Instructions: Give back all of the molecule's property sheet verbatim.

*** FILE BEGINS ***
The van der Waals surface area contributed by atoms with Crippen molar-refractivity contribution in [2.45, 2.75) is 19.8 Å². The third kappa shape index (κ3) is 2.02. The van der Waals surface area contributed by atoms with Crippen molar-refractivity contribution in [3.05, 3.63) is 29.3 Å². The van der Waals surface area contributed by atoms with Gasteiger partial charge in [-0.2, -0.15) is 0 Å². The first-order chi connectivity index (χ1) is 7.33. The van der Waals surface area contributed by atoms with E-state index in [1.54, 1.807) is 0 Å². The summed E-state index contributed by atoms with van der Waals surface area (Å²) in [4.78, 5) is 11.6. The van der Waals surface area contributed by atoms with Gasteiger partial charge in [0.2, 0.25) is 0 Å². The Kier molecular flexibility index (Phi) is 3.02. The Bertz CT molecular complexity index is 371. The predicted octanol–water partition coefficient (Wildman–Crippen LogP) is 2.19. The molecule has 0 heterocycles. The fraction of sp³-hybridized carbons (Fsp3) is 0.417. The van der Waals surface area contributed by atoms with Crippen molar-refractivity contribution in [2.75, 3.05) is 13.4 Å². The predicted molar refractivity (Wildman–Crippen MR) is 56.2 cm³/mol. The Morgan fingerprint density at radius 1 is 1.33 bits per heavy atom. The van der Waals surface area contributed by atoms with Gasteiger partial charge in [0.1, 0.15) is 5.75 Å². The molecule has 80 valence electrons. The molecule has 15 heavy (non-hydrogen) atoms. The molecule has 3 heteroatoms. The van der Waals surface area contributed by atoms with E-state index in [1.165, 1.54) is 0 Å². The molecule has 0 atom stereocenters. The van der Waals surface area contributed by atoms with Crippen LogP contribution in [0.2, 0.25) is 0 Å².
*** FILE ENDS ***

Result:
The van der Waals surface area contributed by atoms with Crippen molar-refractivity contribution in [2.45, 2.75) is 19.8 Å². The third kappa shape index (κ3) is 2.02. The van der Waals surface area contributed by atoms with Crippen molar-refractivity contribution in [3.05, 3.63) is 29.3 Å². The van der Waals surface area contributed by atoms with Gasteiger partial charge in [-0.2, -0.15) is 0 Å². The first-order chi connectivity index (χ1) is 7.33. The van der Waals surface area contributed by atoms with E-state index in [1.54, 1.807) is 0 Å². The summed E-state index contributed by atoms with van der Waals surface area (Å²) in [4.78, 5) is 11.6. The van der Waals surface area contributed by atoms with Gasteiger partial charge in [0.2, 0.25) is 0 Å². The Kier molecular flexibility index (Phi) is 3.02. The Bertz CT molecular complexity index is 371. The predicted octanol–water partition coefficient (Wildman–Crippen LogP) is 2.19. The molecule has 0 heterocycles. The fraction of sp³-hybridized carbons (Fsp3) is 0.417. The van der Waals surface area contributed by atoms with Crippen molar-refractivity contribution in [2.75, 3.05) is 13.4 Å². The predicted molar refractivity (Wildman–Crippen MR) is 56.2 cm³/mol. The Morgan fingerprint density at radius 1 is 1.33 bits per heavy atom. The van der Waals surface area contributed by atoms with Gasteiger partial charge in [0.1, 0.15) is 5.75 Å². The molecule has 80 valence electrons. The molecule has 15 heavy (non-hydrogen) atoms. The molecule has 3 heteroatoms. The van der Waals surface area contributed by atoms with E-state index in [1.165, 1.54) is 0 Å². The molecule has 0 atom stereocenters. The van der Waals surface area contributed by atoms with Crippen LogP contribution in [0.2, 0.25) is 0 Å².